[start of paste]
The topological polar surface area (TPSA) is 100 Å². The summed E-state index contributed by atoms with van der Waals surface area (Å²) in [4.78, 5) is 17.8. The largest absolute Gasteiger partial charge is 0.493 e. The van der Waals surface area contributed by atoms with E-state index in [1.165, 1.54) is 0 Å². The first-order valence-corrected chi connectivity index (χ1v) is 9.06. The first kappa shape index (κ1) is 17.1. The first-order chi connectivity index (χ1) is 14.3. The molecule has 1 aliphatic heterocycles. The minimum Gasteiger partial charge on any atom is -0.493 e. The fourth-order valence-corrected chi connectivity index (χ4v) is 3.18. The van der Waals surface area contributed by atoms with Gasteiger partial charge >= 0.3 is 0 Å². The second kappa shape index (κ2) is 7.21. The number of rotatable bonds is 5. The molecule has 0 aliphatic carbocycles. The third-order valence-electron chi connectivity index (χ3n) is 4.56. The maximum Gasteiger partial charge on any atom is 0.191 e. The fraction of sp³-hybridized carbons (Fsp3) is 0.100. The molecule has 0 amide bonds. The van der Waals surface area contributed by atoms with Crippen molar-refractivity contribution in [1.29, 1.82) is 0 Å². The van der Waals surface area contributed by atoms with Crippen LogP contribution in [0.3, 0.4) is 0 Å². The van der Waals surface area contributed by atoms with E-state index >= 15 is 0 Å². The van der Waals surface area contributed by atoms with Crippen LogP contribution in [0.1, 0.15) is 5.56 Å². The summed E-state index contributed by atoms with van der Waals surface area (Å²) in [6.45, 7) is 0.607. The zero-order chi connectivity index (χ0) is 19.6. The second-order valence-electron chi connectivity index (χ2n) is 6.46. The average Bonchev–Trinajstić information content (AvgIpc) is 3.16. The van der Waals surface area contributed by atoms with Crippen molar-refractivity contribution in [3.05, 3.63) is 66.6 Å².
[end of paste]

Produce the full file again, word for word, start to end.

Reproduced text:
The topological polar surface area (TPSA) is 100 Å². The summed E-state index contributed by atoms with van der Waals surface area (Å²) in [4.78, 5) is 17.8. The largest absolute Gasteiger partial charge is 0.493 e. The van der Waals surface area contributed by atoms with E-state index in [1.165, 1.54) is 0 Å². The first-order valence-corrected chi connectivity index (χ1v) is 9.06. The first kappa shape index (κ1) is 17.1. The first-order chi connectivity index (χ1) is 14.3. The molecule has 1 aliphatic heterocycles. The minimum Gasteiger partial charge on any atom is -0.493 e. The fourth-order valence-corrected chi connectivity index (χ4v) is 3.18. The van der Waals surface area contributed by atoms with Gasteiger partial charge >= 0.3 is 0 Å². The second kappa shape index (κ2) is 7.21. The number of rotatable bonds is 5. The molecule has 0 aliphatic carbocycles. The third-order valence-electron chi connectivity index (χ3n) is 4.56. The maximum Gasteiger partial charge on any atom is 0.191 e. The fraction of sp³-hybridized carbons (Fsp3) is 0.100. The molecule has 0 amide bonds. The van der Waals surface area contributed by atoms with Crippen molar-refractivity contribution in [1.29, 1.82) is 0 Å². The van der Waals surface area contributed by atoms with Crippen LogP contribution in [0.3, 0.4) is 0 Å². The van der Waals surface area contributed by atoms with E-state index >= 15 is 0 Å². The van der Waals surface area contributed by atoms with Crippen LogP contribution in [0.1, 0.15) is 5.56 Å². The summed E-state index contributed by atoms with van der Waals surface area (Å²) in [6.45, 7) is 0.607. The zero-order chi connectivity index (χ0) is 19.6. The second-order valence-electron chi connectivity index (χ2n) is 6.46. The average Bonchev–Trinajstić information content (AvgIpc) is 3.16. The van der Waals surface area contributed by atoms with Crippen molar-refractivity contribution in [3.05, 3.63) is 66.6 Å².